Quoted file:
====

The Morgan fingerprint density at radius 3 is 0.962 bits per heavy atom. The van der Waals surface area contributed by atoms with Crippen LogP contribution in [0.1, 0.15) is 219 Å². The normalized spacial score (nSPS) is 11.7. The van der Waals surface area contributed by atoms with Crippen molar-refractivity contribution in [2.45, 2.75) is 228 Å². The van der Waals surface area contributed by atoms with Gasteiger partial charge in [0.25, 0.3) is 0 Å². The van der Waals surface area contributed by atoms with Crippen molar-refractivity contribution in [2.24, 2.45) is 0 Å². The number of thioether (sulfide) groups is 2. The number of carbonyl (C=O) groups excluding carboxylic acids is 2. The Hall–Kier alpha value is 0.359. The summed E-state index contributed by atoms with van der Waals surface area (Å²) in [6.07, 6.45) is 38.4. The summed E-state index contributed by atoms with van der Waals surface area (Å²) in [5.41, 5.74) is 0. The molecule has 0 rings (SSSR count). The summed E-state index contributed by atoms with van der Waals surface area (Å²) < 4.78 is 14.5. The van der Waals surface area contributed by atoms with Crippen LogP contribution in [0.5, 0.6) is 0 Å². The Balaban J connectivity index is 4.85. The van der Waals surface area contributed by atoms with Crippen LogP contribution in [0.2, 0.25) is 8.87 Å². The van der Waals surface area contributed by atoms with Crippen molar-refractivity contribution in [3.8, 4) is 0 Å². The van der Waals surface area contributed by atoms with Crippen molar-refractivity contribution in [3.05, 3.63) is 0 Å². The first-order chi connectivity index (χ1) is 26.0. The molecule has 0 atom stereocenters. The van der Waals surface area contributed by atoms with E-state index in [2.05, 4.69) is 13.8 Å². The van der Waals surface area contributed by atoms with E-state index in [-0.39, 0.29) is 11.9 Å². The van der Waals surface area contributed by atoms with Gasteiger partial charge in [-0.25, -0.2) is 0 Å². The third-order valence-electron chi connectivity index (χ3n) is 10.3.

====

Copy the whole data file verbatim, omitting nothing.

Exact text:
The Morgan fingerprint density at radius 3 is 0.962 bits per heavy atom. The van der Waals surface area contributed by atoms with Crippen LogP contribution in [0.1, 0.15) is 219 Å². The normalized spacial score (nSPS) is 11.7. The van der Waals surface area contributed by atoms with Crippen molar-refractivity contribution in [2.45, 2.75) is 228 Å². The van der Waals surface area contributed by atoms with Gasteiger partial charge in [0.25, 0.3) is 0 Å². The van der Waals surface area contributed by atoms with Crippen molar-refractivity contribution in [2.24, 2.45) is 0 Å². The number of thioether (sulfide) groups is 2. The number of carbonyl (C=O) groups excluding carboxylic acids is 2. The Hall–Kier alpha value is 0.359. The summed E-state index contributed by atoms with van der Waals surface area (Å²) in [6.07, 6.45) is 38.4. The summed E-state index contributed by atoms with van der Waals surface area (Å²) in [5.41, 5.74) is 0. The molecule has 0 rings (SSSR count). The summed E-state index contributed by atoms with van der Waals surface area (Å²) < 4.78 is 14.5. The van der Waals surface area contributed by atoms with Crippen LogP contribution in [0.5, 0.6) is 0 Å². The Balaban J connectivity index is 4.85. The van der Waals surface area contributed by atoms with Crippen LogP contribution in [0.2, 0.25) is 8.87 Å². The van der Waals surface area contributed by atoms with Crippen molar-refractivity contribution in [3.8, 4) is 0 Å². The van der Waals surface area contributed by atoms with Crippen molar-refractivity contribution in [3.05, 3.63) is 0 Å². The first-order chi connectivity index (χ1) is 26.0. The molecule has 0 atom stereocenters. The van der Waals surface area contributed by atoms with E-state index in [2.05, 4.69) is 13.8 Å². The van der Waals surface area contributed by atoms with E-state index in [-0.39, 0.29) is 11.9 Å². The van der Waals surface area contributed by atoms with Gasteiger partial charge in [-0.25, -0.2) is 0 Å². The third-order valence-electron chi connectivity index (χ3n) is 10.3.